Ngwevu Intloko, the latest local dino-discovery

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Ngwevu Intloko, the latest local dino-discovery

A new dinosaur species has been discovered in the vaults as part of a 30 year old fossil exhibition at the University of the Witwatersrand. The fossil in question is not a new discovery, as far as fossils go, and has been a part of an exhibition at the University’s Evolutionary Studies Institute after it was originally found in 1978 at a farm in Fouriesburg in the Free State. However, only recently has it come to light that the fossil was actually misidentified as it was initially thought to be a specimen of Massospondylus. Massospondylus was an omnivorous dinosaur that existed during the early Jurassic period (approximately 204 – 208 million years ago) and one which was also found in South Africa, Lesotho and Zimbabwe. It formed part of the Sauropod grouping of dinosaurs, which by definition were “lizard-hipped”, quadrupedal (four-legged) with long necks and long tails (Berkeley University). The most famous of the Sauropod dinosaurs is undoubtedly Massospondylus’ earlier ancestor the Diplodocus dinosaur – a common feature in the Jurassic Park movies. The Sauropods were also not known for their large brains, as they had relatively small skulls perched upon their long necks.

As it turns out however, the almost complete fossil that was previously identified as a Massospondylus years earlier actually belongs to a completely different species of dinosaur as well as a different genus (biological classification) in comparison to that of the Massospondylus, which can mainly be attributed to the differences in skull and bone size. Nevertheless the two are similar enough to have been considered the same species for quite some time. The discovery, or rather the distinction was made by Professor Paul Barrett of the Natural History Museum in London, and PHD student Kimberley Chapelle. The dinosaur has since been named Ngwevu Intloko which is an isiXhosa term meaning ‘grey skull’. Much like the Massospondylus, the Ngwevu Intloko was also approximately four metres in length from head to tail and was estimated to weigh up to 300kgs (Business Insider, 2019). Ngwevu is also hypothesised to have been an omnivorous dinosaur. The unearthing of the fossil is exciting due to the fact that until now, Massospondylus was thought to be one of the only “sauropodomorph dinosaurs” in South Africa.  The discovery of the new species brings the number of dinosaur species found in south Africa so far to eight, including those that fall under the Euornithopods (walked on two legs)  and small theropods (smaller dinosaurs that walked on two legs and often had feathers), however most of the species discovered so far are of the four-legged variety.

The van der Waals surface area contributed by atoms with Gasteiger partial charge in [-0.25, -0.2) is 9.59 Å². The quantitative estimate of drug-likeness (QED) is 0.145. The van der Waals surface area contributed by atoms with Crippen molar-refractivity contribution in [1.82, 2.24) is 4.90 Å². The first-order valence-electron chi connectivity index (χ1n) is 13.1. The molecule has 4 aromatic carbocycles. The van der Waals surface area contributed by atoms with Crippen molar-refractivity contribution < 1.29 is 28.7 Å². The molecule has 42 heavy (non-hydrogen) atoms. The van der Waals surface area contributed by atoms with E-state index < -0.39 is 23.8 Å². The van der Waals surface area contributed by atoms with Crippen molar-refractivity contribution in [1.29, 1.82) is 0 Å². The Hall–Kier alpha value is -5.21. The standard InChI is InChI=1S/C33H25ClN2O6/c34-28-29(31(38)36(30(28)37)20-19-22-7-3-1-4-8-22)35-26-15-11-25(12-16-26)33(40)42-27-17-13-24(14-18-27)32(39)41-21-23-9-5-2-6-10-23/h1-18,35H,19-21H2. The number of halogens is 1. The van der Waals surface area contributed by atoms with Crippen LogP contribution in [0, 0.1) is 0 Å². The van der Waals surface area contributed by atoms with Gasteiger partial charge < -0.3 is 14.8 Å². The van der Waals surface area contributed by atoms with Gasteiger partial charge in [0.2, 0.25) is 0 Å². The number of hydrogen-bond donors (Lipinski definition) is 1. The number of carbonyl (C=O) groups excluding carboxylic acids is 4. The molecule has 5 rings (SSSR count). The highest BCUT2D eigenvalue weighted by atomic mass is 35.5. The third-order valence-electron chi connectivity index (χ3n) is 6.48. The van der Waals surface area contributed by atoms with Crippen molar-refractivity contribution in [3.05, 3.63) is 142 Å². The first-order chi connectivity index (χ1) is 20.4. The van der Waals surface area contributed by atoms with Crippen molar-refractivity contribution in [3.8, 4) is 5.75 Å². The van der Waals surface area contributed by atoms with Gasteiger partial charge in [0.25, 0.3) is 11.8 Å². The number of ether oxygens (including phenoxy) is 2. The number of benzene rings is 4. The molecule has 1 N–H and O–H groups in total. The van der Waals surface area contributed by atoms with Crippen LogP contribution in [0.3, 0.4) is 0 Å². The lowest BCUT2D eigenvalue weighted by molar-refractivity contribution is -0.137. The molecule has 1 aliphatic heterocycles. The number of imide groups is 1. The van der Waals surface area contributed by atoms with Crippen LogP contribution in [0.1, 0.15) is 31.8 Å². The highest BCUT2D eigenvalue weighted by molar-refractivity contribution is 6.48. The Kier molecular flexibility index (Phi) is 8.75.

The reason that this species is so interesting, according to Professor Barrett, is “because we thought previously that there was really only one type of sauropodomorph living in South Africa at this time. We now know there were actually six or seven of these dinosaurs in this area, as well as variety of other dinosaurs from less common groups. It means that their ecology was much more complex than we used to think. Some of these other sauropodomorphs were like Massospondylus, but a few were close to the origins of true sauropods, if not true sauropods themselves (Science Daily, 2019).”


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